Along with the post, Mayweather was pictured relaxing on a hammock.

An inside source told yours truly just moments ago that the negotiations are moving in a positive direction but that the gut feeling was that it will take between one and two weeks before it would get done. That is, of course, assuming the remaining hurdles are cleared.

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World-traveler Randy Caballero says winning world title hasn’t changed him

Randy Caballero/Photo by Gene Blevins, Los Angeles Daily News


Often times a fighter grows up in California and fights for his first world title in his home state, or perhaps no farther away than Las Vegas. That certainly was not the case for Randy Caballero of Indio.
First he ventured to Japan, where he had to defeat Kohei Oba of Japan with an eighth-round technical knockout in a title-elimination fight in April 2014. Then in October he traveled to Monaco, Monte Carlo and defeated Stuart Hall of England to win the vacant bantamweight world title via unanimous decision.
“It was amazing, a great experience,” Caballero said. “It’s a story I can tell until the day I die. Traveling around the world was a great experience, having to go to Japan and then Monte Carlo.”
The fun for Caballero is just beginning. On Jan. 22 Caballero and his promoter – Oscar De La Hoya – played host to a news conference at De La Hoya’s Golden Boy Promotions offices in downtown Los Angeles. They were there to promote Caballero’s first title defense, which will come Feb. 27 against Alberto Guevara (19-2, 7 KOs) of Mexico at Fantasy Springs Casino in Indio (on Fox Sports 1 and Fox Deportes).
Caballero, 24, couldn’t stop smiling when asked about becoming a world champion. He said things have changed, but he hasn’t.
“I go to the store now and people come up and talk to me and say ‘Hi,’ take pictures with me,” Caballero said. “When I go to the mall, everybody’s coming up to me. Other than that, my life is still the same. I’m the same person. I’ve got to wake up every morning and go run and we train every day.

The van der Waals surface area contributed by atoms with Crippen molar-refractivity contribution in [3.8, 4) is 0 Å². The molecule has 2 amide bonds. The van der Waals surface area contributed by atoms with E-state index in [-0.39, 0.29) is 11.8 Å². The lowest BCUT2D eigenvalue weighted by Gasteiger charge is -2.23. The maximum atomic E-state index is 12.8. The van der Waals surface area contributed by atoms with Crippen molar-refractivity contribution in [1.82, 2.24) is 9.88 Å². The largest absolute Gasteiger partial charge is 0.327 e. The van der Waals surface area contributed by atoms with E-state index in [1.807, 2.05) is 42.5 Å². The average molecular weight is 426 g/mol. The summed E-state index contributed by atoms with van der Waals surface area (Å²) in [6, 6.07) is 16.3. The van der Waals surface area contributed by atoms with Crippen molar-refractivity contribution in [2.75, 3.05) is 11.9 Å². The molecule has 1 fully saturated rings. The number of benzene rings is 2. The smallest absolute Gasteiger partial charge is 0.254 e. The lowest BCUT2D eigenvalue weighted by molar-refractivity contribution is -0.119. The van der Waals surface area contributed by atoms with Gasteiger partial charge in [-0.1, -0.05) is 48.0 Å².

“Just because I have this belt, that doesn’t change me. I’m going to keep training extra hard to make sure I keep this title.”
Fighters sometimes become complacent after winning a championship. De La Hoya likes the idea that Caballero does not appear to be like that.
“He’s been blessed to win a world title, but he wants more,” De La Hoya said. “That’s what his attitude is all about.”
Although Caballero (22-0, 13 KOs) now lives in Coachella – roughly five miles from Indio – Caballero’s roots are deep in Indio. As cool as it was winning a world title halfway across the world, he expects it will be even better to make his first defense in his virtual backyard.
“To have the title wrapped around me walking inside the ring is going to be great,” Caballero said. “I said I wanted to win a world title there; I didn’t get to. But defending it there is going to be even better because now I have the title with me and to have all my family and friends out there supporting me and with that arena sold out, it’s going to be an amazing time.”
Not if Guevara has anything to say about it.
“It’s my time,” said Guevara, 24. “I have the attitude, I have the talent and I’m going to win this world title come the 27th.”
(John Molina takes on Adrien Broner)
Al Haymon’s “Premier Boxing Champions” series on NBC will debut March 7 and junior welterweight contender John Molina of Covina will take on former three-division champion Adrien Broner (29-1, 22 KOs) in the semi-main event at MGM Grand in Las Vegas.
Never shy, Broner was already talking smack during a conference call this week promoting the card, which will be headlined by Keith “One Time” Thurman defending his welterweight belt against former three-division champion Robert “The Ghost” Guerrero.
“I take nothing from John Molina,” Broner, of Cincinnati, said. “I know he’s rough and tough and as cool as Cheetos puffs, but I’m the man and it’s been said once, but I’m going to say it again. I’m the can-man and anybody can get it and John Molina’s the one that’s going to have to take his beating on March 7.”
Molina (27-5, 22 KOs) has never won a major title and he won’t be fighting for one in this bout. But a victory could help him land what would be his second opportunity at a world championship; his first ended in a first-round TKO loss at the hands of lightweight champion Antonio DeMarco in September 2012.
Molina is a huge puncher and believes he can go right through Broner.
“If I felt any different, I would be in the wrong business,” said Molina, 32. “Absolutely, I feel like I’ll be the stronger man in the ring. Again, this is how I feel going into the fight, 100 percent confident that I will be able to implement my will and do what I need to do to become victorious that night.”
Yes, Floyd Mayweather Jr. and Manny Pacquiao did attend the same NBA game this week. Yes, they spoke at halftime. Yes, they met later and spoke for a bit in a hotel. No, they have not made their fight. Yet. … Longtime promoter Cedric Kushner died this week at age 66 from a heart attack. Among the fighters he promoted was former world champion “Sugar” Shane Mosley of Pomona. … reported that former champion Saul “Canelo” Alvarez of Mexico will take on James Kirkland on May 2 at either the Alamodome in San Antonio or Thomas & Mack Center in Las Vegas. The Golden Boy Promotions fight would be on HBO. … Former junior middleweight champion Sergio Mora (27-3-2, 9 KOs) of Montebello on Feb. 6 will take on Abraham Han (23-1, 14 KOs) at Beau Rivage Resort in Biloxi, Miss. (on ESPN2).

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Manny Pacquiao, Floyd Mayweather Jr. are both taking in tonight’s NBA game between Heat and Bucks in Miami